The issue of standing acts as kind of a “gate keeper” to the court system, ensuring that courts are only deciding actual controversies between the parties.  In order to determine whether Kim had standing to pursue the PAGA claim despite his dismissal of his individual claims, the California Supreme Court looked to the language of the PAGA statute, noting that its job was “to ascertain the intent of the legislature so as to effectuate the purpose of the [PAGA statute].”  In looking at the plain language of PAGA as it relates to standing, a plaintiff has to establish two requirements: (1) he or she is someone “who was employed by the alleged violator;” and (2) he or she is someone “against whom one or more of the alleged violations [of the Labor Code] was committed.”  The California Supreme Court held that in applying this plain language, both requirements could be readily ascertained.  Kim was both employed by Reins and that he had alleged “that he personally suffered at least one Labor Code violation on which the PAGA claim was based.”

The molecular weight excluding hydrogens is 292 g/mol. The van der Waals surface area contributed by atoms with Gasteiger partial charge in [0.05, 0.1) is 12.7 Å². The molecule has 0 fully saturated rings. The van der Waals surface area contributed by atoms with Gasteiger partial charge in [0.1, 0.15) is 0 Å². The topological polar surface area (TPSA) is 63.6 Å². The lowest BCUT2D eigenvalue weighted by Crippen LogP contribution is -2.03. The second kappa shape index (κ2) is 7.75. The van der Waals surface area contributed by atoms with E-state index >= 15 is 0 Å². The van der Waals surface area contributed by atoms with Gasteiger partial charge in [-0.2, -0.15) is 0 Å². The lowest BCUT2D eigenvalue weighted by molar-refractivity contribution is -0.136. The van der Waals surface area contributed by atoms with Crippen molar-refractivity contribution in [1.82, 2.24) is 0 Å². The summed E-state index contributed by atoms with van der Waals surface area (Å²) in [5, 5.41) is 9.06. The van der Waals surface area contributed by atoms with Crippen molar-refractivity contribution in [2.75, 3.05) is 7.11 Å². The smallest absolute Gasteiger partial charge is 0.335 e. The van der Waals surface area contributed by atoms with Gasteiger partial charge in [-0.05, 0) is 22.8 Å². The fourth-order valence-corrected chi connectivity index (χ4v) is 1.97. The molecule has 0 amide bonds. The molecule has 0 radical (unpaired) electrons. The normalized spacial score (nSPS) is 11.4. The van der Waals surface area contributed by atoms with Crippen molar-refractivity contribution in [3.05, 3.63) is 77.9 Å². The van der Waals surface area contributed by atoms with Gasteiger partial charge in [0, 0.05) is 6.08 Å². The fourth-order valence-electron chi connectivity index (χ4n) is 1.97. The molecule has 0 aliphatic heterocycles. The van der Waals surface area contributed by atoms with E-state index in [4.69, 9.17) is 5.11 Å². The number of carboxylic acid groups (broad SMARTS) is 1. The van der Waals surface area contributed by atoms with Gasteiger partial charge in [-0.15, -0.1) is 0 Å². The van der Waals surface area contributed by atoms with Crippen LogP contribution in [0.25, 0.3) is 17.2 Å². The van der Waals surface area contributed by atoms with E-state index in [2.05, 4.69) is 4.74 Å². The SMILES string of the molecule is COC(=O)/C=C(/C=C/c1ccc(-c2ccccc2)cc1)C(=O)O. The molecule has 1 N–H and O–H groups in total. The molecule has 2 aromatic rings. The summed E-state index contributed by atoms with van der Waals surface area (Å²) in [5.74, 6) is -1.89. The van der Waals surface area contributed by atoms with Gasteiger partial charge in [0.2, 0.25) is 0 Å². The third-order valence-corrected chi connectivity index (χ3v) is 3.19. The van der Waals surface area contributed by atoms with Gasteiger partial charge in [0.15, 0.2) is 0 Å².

Reins argued that although this may have meant that Kim had standing under PAGA at the time he brought his claim, he “lost” standing when he settled and dismissed his individual claim.  In particular, Reins argued that once Kim’s “injury” had been settled and thereby “redressed,” it was no longer a “continuing injury” that needed to be addressed under PAGA.  The California Supreme Court rejected this argument.

First, the California Supreme Court held that the language of standing under PAGA focuses on the alleged violations, not the alleged injury.  In essence, to adopt Reins’ argument, the California Supreme Court felt that it would be inserting “expiration” language into the statute, which it did not feel that it could do under the separation of powers theory.  It concluded that the Legislature could have included such language when it enacted PAGA but apparently decided not to.  Thus, in interpreting the PAGA standing requirement, the California Supreme Court held, “employees who were subjected to at least one unlawful practice have standing to serve as PAGA representatives, even if they did not personally experience each and every violation.”